Here, Adelstein focused on two major hot button issues: Frontline and the band plan. You can see summaries of these (and other issues) here. For those just tuning in, Frontline is a Silicon Valley start up that offers to build out the public safety broadband network on their 12 MHz of spectrum, in exchange, the FCC will create a single National license for 10 MHz of spectrum (the “E Block,”) which the FCC would auction as part of the 700 MHz Auction. The winner of this “E Block” would have the right to negotiate with the public safety guys for access to their spectrum (when not in use) and would lease the E Block commercial spectrum on a priority “as needed” basis to public safety — creating a total of 22 MHz for public safety and commercial use. To sweaten the deal, Frontline proposed that the E Block licensee only provide wholesale access to its spectrum (i.e., no direct retail to residential or business customers), and that the E Block licensee allow any network attachment (aka “wireless Cartefone”). This last condition has attracted support from both Silicon Valley types, the Public Interest Spectrum Coalition, and supporters of open access and network neutrality.
Frontline has faced opposition from a variety of sources. In addition to opposition from incumbents and even would-be bidders like the DBS providers (who want as much spectrum as possible auctioned under the traditional “flexible” licensees get to do whatever they want rules), a number of folks in the public safety community remain skeptical of the Frontline “public-private partnership” approach. Indeed, longtime network neutrality booster and Democratic FCC Commissioner Michael Copps spent most of his concurring statement to the pending Further Notice of Proposed Rulemaking explaining why he remained “highly skeptical” that Frontline’s proposed public-private partnership served the public interest.
So while Frontline did well in making it to this stage, it still has a long way to go. When parties filed comments in May (and again in the first week of June), everyone looked to see if enough public safety folks would rally around Frontline. If Frontline could claim broad support from the public safety community, it would make it much easier to approve. If Frontline got no support, then it was probably dead in the water.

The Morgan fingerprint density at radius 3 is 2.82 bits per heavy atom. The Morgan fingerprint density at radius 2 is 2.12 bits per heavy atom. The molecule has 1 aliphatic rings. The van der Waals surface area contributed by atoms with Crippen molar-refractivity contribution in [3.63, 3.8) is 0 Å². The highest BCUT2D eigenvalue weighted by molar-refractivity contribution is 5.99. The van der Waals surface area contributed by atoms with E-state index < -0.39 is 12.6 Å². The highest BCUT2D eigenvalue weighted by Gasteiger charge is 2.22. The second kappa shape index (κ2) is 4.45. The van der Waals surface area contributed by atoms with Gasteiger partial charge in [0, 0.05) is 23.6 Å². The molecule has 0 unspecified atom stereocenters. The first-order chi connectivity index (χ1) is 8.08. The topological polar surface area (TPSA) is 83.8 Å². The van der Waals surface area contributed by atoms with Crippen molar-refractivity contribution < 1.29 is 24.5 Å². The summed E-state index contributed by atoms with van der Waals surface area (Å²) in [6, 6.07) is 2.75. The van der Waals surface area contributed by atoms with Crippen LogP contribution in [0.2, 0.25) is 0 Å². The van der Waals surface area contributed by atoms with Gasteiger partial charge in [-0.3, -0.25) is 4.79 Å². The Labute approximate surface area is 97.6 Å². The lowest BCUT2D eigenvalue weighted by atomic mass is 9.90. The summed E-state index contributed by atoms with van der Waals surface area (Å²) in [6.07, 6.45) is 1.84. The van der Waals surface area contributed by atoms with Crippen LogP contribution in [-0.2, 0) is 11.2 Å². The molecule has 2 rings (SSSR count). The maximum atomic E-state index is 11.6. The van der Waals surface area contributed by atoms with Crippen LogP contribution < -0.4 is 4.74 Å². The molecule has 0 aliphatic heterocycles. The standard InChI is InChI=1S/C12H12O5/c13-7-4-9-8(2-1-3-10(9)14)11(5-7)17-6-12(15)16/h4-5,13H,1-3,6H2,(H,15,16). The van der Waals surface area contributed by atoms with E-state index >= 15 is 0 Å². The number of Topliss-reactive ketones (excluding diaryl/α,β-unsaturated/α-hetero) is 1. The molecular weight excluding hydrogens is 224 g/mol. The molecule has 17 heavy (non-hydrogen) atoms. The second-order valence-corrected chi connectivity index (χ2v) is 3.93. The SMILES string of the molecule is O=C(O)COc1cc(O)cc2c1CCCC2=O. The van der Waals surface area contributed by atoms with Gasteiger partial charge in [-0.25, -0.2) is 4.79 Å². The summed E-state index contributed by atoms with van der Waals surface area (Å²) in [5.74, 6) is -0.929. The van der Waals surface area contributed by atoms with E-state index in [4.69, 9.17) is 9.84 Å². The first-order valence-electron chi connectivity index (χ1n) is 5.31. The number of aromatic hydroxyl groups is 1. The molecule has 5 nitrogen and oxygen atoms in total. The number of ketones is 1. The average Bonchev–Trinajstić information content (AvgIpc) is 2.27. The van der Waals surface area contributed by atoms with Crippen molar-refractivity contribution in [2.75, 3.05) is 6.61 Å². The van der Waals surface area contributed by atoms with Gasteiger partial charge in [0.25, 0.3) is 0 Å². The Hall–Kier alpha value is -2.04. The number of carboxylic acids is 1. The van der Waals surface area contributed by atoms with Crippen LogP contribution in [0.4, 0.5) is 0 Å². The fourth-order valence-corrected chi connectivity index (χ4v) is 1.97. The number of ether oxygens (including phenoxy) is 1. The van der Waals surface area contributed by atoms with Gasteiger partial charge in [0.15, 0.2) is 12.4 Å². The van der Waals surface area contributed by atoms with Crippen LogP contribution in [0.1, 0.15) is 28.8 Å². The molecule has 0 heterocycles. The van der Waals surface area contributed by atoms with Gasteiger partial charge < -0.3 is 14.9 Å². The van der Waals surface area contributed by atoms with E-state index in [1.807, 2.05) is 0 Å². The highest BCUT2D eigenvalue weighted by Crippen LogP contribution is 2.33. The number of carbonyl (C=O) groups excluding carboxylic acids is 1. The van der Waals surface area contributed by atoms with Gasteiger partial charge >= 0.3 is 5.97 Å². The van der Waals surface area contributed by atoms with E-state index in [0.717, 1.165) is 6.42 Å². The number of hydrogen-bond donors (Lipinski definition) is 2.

Well, Frontline neither struck out with no support, nor did it hit a home run with major support. The “public safety community” (which is a very large and diverse set of folks) fractured along every conceivable dimension. Some hated the proposal entirely, a handfull loved it as is. Most gave qualified support to the idea of a public-private partnership with varying degrees of enthusiasm and a lot of caveats about all the details that the FCC needed to settle before the bulk of commentors would like the deal.
Which brings us to Adelstein’s comments. As you can see, the official copy of his speech, barely mentions the 700 MHz auction at all, with only passing reference to the public safety issue. Press reports had Adelstein saying after the fact that “the public safety community had so far failed to get fully behind the proposal” and that this cast “doubt” on the proposal.
So, WRT Frontline at least, what we have is the press characterization of Adelstein’s responses to questions. As I have observed in the past, the press have not exactly distinguished themselves in their cluefullnessin their coverage of this auction. But lets assume that they accurately reported that Adelstein expressed concern that the public safety folks had failed to get fully behind Frontline. Does that mean Adelstein has given up on Frontline — despite the promise of using this as a vehicle for open access, network neutrality, and wireless network attachments?